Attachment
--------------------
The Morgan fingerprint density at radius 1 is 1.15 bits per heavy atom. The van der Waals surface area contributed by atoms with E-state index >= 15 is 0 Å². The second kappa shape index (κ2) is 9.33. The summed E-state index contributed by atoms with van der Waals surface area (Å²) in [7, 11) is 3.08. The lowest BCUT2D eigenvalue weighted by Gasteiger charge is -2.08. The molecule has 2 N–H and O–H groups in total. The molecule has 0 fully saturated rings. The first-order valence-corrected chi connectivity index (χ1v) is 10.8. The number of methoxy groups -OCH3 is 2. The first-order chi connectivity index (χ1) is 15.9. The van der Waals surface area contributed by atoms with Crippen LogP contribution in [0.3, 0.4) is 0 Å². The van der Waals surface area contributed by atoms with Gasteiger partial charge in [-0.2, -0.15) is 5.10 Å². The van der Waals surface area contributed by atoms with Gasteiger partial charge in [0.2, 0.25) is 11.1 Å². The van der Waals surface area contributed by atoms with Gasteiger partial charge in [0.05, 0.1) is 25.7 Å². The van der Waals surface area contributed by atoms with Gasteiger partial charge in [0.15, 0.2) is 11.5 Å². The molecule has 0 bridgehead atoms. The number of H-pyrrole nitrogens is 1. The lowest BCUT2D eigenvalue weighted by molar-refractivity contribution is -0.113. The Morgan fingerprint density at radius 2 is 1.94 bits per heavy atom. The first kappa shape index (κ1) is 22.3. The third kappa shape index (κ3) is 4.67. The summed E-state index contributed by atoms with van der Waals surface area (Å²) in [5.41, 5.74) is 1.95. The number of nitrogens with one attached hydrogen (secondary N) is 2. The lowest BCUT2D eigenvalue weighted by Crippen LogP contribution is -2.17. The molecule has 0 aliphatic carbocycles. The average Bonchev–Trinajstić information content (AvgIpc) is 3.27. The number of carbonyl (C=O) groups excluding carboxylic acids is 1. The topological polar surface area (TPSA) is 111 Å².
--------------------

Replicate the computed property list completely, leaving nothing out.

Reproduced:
The Morgan fingerprint density at radius 1 is 1.15 bits per heavy atom. The van der Waals surface area contributed by atoms with E-state index >= 15 is 0 Å². The second kappa shape index (κ2) is 9.33. The summed E-state index contributed by atoms with van der Waals surface area (Å²) in [7, 11) is 3.08. The lowest BCUT2D eigenvalue weighted by Gasteiger charge is -2.08. The molecule has 2 N–H and O–H groups in total. The molecule has 0 fully saturated rings. The first-order valence-corrected chi connectivity index (χ1v) is 10.8. The number of methoxy groups -OCH3 is 2. The first-order chi connectivity index (χ1) is 15.9. The van der Waals surface area contributed by atoms with Crippen LogP contribution in [0.3, 0.4) is 0 Å². The van der Waals surface area contributed by atoms with Gasteiger partial charge in [-0.2, -0.15) is 5.10 Å². The van der Waals surface area contributed by atoms with Gasteiger partial charge in [0.2, 0.25) is 11.1 Å². The van der Waals surface area contributed by atoms with Gasteiger partial charge in [0.05, 0.1) is 25.7 Å². The van der Waals surface area contributed by atoms with Gasteiger partial charge in [0.15, 0.2) is 11.5 Å². The molecule has 0 bridgehead atoms. The number of H-pyrrole nitrogens is 1. The lowest BCUT2D eigenvalue weighted by molar-refractivity contribution is -0.113. The Morgan fingerprint density at radius 2 is 1.94 bits per heavy atom. The first kappa shape index (κ1) is 22.3. The third kappa shape index (κ3) is 4.67. The summed E-state index contributed by atoms with van der Waals surface area (Å²) in [5.41, 5.74) is 1.95. The number of nitrogens with one attached hydrogen (secondary N) is 2. The lowest BCUT2D eigenvalue weighted by Crippen LogP contribution is -2.17. The molecule has 0 aliphatic carbocycles. The average Bonchev–Trinajstić information content (AvgIpc) is 3.27. The number of carbonyl (C=O) groups excluding carboxylic acids is 1. The topological polar surface area (TPSA) is 111 Å².